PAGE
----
Lawmaker seeks home school oversight after 13 found captive
LOS ANGELES (AP) — City officials couldn’t find any records that the fire marshal conducted required annual inspections at a California home that doubled as a private school where authorities say 13 malnourished siblings were kept captive in filthy conditions by their parents.
On Wednesday, a state lawmaker for the area said he’s considering introducing legislation requiring state officials to conduct at least annual walkthroughs of schools.
Private schools in California are not licensed by the state education department and no agency regulates or oversees them, although they are supposed to register the number of students. They are, however, subject to an annual inspection by the state or local fire marshal.
“I am extremely concerned about the lack of oversight the state of California currently has in monitoring private and home schools,” Assemblyman Jose Medina, a Democrat who represents the area, said.
In response to a public records request by The Associated Press, Perris Assistant City Clerk Judy Haughney said Wednesday that there were no records of any fire inspections conducted at the home. The city’s fire marshal, Dave Martinez, did not return repeated phone messages seeking comment.
David Allen Turpin and his wife, Louise Anna Turpin, were arrested Sunday after authorities found the malnourished children in their home in Riverside County. The couple was jailed on $9 million bail each. Charges that may include torture and child endangerment could come Wednesday and a court appearance was scheduled for Thursday, authorities said.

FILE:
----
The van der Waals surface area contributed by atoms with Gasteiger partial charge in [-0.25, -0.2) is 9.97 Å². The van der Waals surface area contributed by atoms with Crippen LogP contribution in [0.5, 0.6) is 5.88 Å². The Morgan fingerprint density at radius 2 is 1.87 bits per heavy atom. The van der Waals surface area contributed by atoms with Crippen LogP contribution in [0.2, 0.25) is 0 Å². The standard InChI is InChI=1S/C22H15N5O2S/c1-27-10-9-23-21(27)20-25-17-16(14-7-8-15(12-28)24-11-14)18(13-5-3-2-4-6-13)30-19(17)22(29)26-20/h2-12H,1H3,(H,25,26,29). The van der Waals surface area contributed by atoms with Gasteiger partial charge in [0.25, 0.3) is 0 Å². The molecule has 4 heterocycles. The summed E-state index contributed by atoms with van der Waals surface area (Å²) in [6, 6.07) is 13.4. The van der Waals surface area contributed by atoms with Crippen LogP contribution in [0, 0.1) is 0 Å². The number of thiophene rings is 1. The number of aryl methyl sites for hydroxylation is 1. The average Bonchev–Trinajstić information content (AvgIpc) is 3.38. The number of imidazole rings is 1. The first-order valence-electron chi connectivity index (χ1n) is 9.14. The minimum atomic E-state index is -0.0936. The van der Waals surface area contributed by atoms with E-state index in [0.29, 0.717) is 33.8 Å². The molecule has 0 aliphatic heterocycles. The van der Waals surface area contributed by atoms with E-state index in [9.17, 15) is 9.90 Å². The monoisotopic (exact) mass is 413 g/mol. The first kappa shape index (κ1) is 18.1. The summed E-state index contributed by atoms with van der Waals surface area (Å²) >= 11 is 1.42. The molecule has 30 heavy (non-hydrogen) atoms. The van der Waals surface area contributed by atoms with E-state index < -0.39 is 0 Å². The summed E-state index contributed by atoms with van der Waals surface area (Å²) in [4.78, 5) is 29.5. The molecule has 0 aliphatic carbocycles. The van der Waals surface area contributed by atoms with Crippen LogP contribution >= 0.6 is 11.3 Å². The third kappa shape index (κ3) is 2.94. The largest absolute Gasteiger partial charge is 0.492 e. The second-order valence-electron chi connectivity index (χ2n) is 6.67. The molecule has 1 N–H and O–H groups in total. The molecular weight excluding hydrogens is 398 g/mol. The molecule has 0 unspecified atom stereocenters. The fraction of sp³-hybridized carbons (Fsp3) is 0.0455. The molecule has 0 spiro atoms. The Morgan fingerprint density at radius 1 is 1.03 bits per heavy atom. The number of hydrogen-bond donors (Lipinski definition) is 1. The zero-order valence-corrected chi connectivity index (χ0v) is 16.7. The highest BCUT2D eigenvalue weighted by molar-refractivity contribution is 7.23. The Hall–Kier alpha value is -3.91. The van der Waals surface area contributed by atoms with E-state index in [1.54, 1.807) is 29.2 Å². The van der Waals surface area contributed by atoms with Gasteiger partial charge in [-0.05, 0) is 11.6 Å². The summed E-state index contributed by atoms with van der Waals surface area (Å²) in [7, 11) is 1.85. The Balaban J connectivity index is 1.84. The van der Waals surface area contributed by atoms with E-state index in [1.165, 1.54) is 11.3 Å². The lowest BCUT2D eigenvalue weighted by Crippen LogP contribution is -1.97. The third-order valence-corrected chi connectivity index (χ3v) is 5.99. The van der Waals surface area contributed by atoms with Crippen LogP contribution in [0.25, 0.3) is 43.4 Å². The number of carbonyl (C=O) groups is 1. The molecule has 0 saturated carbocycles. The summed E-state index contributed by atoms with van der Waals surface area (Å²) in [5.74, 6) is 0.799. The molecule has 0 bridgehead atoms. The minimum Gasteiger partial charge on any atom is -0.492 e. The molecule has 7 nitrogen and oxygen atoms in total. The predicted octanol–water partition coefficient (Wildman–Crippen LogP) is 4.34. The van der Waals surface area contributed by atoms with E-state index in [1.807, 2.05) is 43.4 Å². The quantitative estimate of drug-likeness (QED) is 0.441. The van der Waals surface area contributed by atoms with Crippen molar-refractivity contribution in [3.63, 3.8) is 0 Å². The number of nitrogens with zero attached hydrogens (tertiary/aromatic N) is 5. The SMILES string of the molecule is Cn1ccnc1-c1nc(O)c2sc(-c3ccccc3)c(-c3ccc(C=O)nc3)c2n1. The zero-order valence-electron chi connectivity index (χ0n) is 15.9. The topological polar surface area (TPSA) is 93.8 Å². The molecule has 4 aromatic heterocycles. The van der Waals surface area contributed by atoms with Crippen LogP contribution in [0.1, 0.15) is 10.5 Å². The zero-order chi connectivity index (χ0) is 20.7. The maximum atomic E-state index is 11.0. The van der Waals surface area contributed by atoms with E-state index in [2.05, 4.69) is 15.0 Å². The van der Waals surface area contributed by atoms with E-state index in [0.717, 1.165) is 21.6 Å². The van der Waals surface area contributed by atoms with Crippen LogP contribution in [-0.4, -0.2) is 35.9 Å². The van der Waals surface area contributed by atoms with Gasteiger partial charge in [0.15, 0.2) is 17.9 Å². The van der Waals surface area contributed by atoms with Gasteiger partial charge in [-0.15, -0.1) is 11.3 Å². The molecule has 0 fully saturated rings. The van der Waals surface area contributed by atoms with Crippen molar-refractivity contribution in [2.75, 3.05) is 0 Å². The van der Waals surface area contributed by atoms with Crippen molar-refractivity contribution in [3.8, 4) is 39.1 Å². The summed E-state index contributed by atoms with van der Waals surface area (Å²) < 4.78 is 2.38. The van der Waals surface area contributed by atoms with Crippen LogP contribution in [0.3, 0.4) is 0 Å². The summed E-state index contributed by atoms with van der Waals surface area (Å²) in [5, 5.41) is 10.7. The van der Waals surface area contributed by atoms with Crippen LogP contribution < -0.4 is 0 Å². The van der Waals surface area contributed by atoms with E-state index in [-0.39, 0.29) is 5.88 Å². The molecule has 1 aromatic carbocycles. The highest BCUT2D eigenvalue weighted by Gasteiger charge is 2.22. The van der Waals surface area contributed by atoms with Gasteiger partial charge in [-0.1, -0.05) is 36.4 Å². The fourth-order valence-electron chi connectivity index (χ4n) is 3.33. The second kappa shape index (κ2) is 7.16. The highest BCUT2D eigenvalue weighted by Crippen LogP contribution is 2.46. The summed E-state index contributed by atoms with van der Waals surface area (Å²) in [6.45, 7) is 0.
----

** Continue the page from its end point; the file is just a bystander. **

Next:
Deputies said some siblings were shackled to furniture in the foul-smelling home in suburban Riverside County. They were so malnourished that the older ones still looked like children.
Medina’s plan was still in the early stages but could include an annual walk-through of home and private schools by state or county officials “to ascertain the safety and well-being of the students,” he said.
David Turpin had been home schooling his children at the residence, which he called the Sandcastle Day School. In the 2016-17 school year, it had an enrollment of six, with one student each in the fifth, sixth, eighth, ninth, 10th and 12th grades.
More than 3,000 private schools were registered with the California education department in September 2017, according to the latest data available.
Laws vary across the country for homeschooling children. Some states require very little oversight, while California’s requirement of registering children is one of the most stringent.
The 2015 killing of a 7-year-old Kansas boy who was supposedly being home schooled prompted calls for reform in that state, though none have gone through. Kansas similarly requires schools to register and directs them to provide “competent” teachers but has no other oversight.
State Sen. Richard Roth, a Democrat who also represents Perris, said it’s critical to make sure laws on the books, such as the one requiring fire inspections of private schools, are enforced.
“We need to make sure people are following the laws and regulations we do have,” he said.
Ron Reynolds, the executive director of the California Association of Private School Organizations, which represents 1,500 private schools, said most schools are regulated by boards of directors and parents, who sign contracts and review standards before enrolling their children.
Ronayne reported from Sacramento. Associated Press writer Amy Taxin in Perris contributed to this report.